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"Siri, turn on the flash and take three pictures with my camera after waiting two seconds." Apple's intelligent voice control system has been wildly popular amongst consumers in the U.S., and abroad, but Siri could be making her way to other devices in the future, including iPods, cameras and other consumer electronics. "Okay, Rock God, I will take your picture in two, one..." A patent by Apple filed in 2010 but published today describes a scenario in which you could control a secondary electronic device using your voice, with all of the backend processing passing through a connected smartphone or computer. According to the patent:

One embodiment may include a first electronic device communicatively coupled to a server and to a second electronic device. The second electronic device may be a portable electronic device, such as a digital media player, that includes a voice user interface. The second electronic device may be capable of accurate speech recognition, but may not include additional computation hardware and/or software for training the speech recognition engine. As such, the bulk, weigh, and cost for manufacturing the second electronic device may be reduced, resulting in a more portable and affordable product.

In other words, you could have Siri-like control of virtually any device, with all of the required hardware and software residing on an iPhone or MacBook, linked with other devices over WiFi or Bluetooth. Voice control wouldn't be practical in all situations, but it could be enormously helpful for certain operations, like adjusting settings or reviewing images. Instead of scrolling through hundreds of images, you could simply say "Siri, show me pictures from last Thursday," and see exactly the shots you were searching for. As always, this is one of thousands of Apple patents, and it quite possibly may never come to fruition as described. But here's to hoping it will. "Siri, show our readers the patent application" -- you'll find it at the source link below.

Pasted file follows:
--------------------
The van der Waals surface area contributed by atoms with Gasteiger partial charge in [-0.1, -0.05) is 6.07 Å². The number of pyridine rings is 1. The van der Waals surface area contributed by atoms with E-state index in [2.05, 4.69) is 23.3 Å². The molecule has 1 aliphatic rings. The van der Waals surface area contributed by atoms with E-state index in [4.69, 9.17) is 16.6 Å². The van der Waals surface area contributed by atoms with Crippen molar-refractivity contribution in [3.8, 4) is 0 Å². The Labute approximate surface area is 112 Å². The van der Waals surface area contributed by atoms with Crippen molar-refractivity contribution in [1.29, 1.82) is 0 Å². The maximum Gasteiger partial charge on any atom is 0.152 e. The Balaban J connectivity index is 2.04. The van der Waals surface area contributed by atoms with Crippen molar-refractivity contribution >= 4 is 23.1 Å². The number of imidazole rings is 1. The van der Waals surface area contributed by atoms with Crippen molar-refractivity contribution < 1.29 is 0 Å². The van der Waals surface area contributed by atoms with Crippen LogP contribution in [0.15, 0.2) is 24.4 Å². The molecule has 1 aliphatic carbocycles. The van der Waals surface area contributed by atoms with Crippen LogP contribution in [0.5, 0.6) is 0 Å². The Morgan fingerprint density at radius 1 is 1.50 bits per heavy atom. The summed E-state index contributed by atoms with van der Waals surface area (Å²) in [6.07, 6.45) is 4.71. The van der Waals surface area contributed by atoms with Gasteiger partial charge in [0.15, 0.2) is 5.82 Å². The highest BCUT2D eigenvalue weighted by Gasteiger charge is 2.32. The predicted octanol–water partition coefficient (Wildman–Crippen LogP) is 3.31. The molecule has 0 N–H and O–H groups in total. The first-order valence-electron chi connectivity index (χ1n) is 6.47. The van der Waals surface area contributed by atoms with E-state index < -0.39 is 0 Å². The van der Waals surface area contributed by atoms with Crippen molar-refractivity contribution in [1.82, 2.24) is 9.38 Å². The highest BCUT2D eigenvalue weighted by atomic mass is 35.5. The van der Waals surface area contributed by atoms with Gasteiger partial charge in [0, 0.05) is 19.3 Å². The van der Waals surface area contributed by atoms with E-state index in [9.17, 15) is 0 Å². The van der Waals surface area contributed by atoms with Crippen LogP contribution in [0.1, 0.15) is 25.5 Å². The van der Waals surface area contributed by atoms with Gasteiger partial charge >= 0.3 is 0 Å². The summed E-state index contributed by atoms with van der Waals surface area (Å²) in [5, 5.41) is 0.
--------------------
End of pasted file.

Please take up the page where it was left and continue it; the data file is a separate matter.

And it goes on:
Update: Well, it looks like we missed the mark a little bit here, as this is a patent application, not a granted patent. It's for a voice control system where a device receives voice commands and turns them into text using a speech-recognition algorithm received from a remote server -- which sounds an awful lot like Siri.